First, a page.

From left: A graphic novel “Peter Pan” in Japanese; “The Art of Charlie Chan Hock Chye” by Malaysian-born artist/illustrator Sonny Liew; C. S. Lewis’s “The Chronicles of Narnia” in Dutch.

Singapore librarians have a tradition of creating the Red Dot book list, a set of suggested titles for early years (ages 3–7), younger readers (7–10), older readers (10–14), and mature readers (14–adult) from children’s literature first published in English within the past four years. The goal is to offer “a range of books from around the world,” with a mix of genres, male and female protagonists, and nationalities. This year’s list has an interesting selection, some of which may be familiar to American librarians and some not.

I also recently had the good fortune to stumble across the Ubud Writers & Readers Festival in Bali at the end of October. I bought a day pass and went to conference sessions featuring Indonesian, Balinese, and Nepalese authors sharing their origin stories, journalists discussing the current distrust of legitimate news sources, Ian Rankin talking about his “Inspector Rebus” series, Madeleine Thien, author of Do Not Say We Have Nothing  (Knopf Canada, 2016) discussing the idea of revolutionary idealism in her book, and a group of Iranian women authors, one of whom was jailed for her writing. The theme of the festival was origins, and each speaker had an original voice, a unique cultural point of view, and some very personal stories to tell.

Some of the languages featured in the UWCSEA library.

I was able to pick up quite a few titles to bring back to Singapore, and I’m excited to share them with the English department. Author Shokoofeh Azar (Iran/Australia) said something during her panel’s discussion that stuck with me: If you want to know a culture, read its literature—not its history. History can be rewritten (and it is rewritten all the time), but the literature of a culture carries its soul.

With that I realize I have come full circle. My initial sense of belonging at seeing the stories I knew sitting on shelves halfway around the world from anywhere I’d ever been before came back to rest in my heart. Now I am moving beyond my stories and toward the stories being told by voices new to me. I am joining a larger body of work by reading the literature of other cultures so that I can come to a better understanding. I urge you to look deeper and further for the stories you will share with your students. Ask publishers for translated works. Look for small press titles that feature authors telling the stories of their cultures. Our human story is rich and colorful and there is room in it for many different voices.

Some recommended titles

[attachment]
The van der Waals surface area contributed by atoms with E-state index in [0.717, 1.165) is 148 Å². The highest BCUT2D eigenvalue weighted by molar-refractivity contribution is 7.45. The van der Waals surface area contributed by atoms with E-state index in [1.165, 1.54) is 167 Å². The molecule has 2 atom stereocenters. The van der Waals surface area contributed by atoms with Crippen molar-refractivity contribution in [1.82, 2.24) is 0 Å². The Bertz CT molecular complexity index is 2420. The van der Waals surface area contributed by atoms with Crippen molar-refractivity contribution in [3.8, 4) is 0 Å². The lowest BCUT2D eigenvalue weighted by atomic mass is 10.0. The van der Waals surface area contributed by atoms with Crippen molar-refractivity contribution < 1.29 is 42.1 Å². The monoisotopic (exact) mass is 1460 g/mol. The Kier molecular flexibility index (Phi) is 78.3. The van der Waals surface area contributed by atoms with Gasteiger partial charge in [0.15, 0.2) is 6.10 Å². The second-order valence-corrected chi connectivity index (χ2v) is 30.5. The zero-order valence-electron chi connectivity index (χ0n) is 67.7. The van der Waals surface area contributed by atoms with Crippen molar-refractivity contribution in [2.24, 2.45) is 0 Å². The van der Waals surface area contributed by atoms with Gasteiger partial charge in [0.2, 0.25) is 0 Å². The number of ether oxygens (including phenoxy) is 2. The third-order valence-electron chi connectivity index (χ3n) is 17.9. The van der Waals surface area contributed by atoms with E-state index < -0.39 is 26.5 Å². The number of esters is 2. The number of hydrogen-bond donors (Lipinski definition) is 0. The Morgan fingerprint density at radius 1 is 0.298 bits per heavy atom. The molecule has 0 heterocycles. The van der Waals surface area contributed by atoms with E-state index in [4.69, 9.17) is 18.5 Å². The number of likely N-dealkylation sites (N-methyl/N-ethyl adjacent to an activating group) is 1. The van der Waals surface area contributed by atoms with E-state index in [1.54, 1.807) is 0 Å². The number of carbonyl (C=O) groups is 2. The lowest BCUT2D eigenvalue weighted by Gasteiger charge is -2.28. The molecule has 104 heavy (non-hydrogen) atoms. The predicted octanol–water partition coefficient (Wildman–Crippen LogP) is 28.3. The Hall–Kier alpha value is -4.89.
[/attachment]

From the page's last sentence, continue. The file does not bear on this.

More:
Bohang, Lala. The Book of Forbidden Feelings. (Kompas Gramedia, 2016) ISBN 9786020331898. (Poetry, art)

Croggon, Alison. The River and the Book. (Walker Books, 2015) ISBN 9781406356021. (Magical realism, Red Dot short list)

Deswandhy, Andari. Enchanting Tales from Indonesia. (Kompas Gramedia, 2017. ISBN 9786020338743. (Indonesian folk tales – children)

Kumala, Ratih. Cigarette Girl. tr. by Annie Tucker. (Monsoon Books, 2017) ISBN 9789814625470. (Historical fiction)

Kurniawan, Eka. Vengeance Is Mine, All Others Pay Cash. tr. by Annie Tucker. (Pushkin Press, 2017) ISBN 9781782272441. (Realistic fiction – mature content)

Madasari, Okky. 86. (Kompas Gramedia, 2015) ISBN 9786020319612. (Realistic fiction)

Mohamad, Goenawan. On God and Other Unfinished Things. tr. by Laksmi Pamuntjak and author. (Kompas Gramedia, 2015) ISBN 9786020323121. (Poetry, literature)


Susan K.S. Grigsby has served as district media specialist in Forsyth County (GA) Schools. She is a 2015–16 Lilead Fellow.

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Comments

  1. Thanks so much for sharing your story, Susan. It inspires all of us to reach out and learn about literature from other places. And, I loved Shokoofeh Azar’s comment.

  2. Vicky Spera says:

    You are missed in FC, but so glad your adventure is a true adventure in life and in literature! Learning Norwegian (Bokmal) using duolingo (why? Idk but I like it!) just started searching for children’s books to read to help me along! If you know of any, you know my email address.

  3. Jan Wilson says:

    Susan…great article and opportunity for you! I still remember our days at GSU. Congrats and good luck!

  4. What a great adventure, Susan! Thanks for bringing us along your journey and sharing your thoughts from along the way. My own experience with school libraries in Kathmandu are among the most memorable of my career. I look forward to hearing more, from wherever life’s roads lead you.

  5. Liz Montanaro says:

    A beautifully written, wise and thought provoking article that reminds me how priveleged I am to work in school libraries and how rich and rewarding the pool of literature is that we dip (or submerge) into. Thank you for sharing your experience.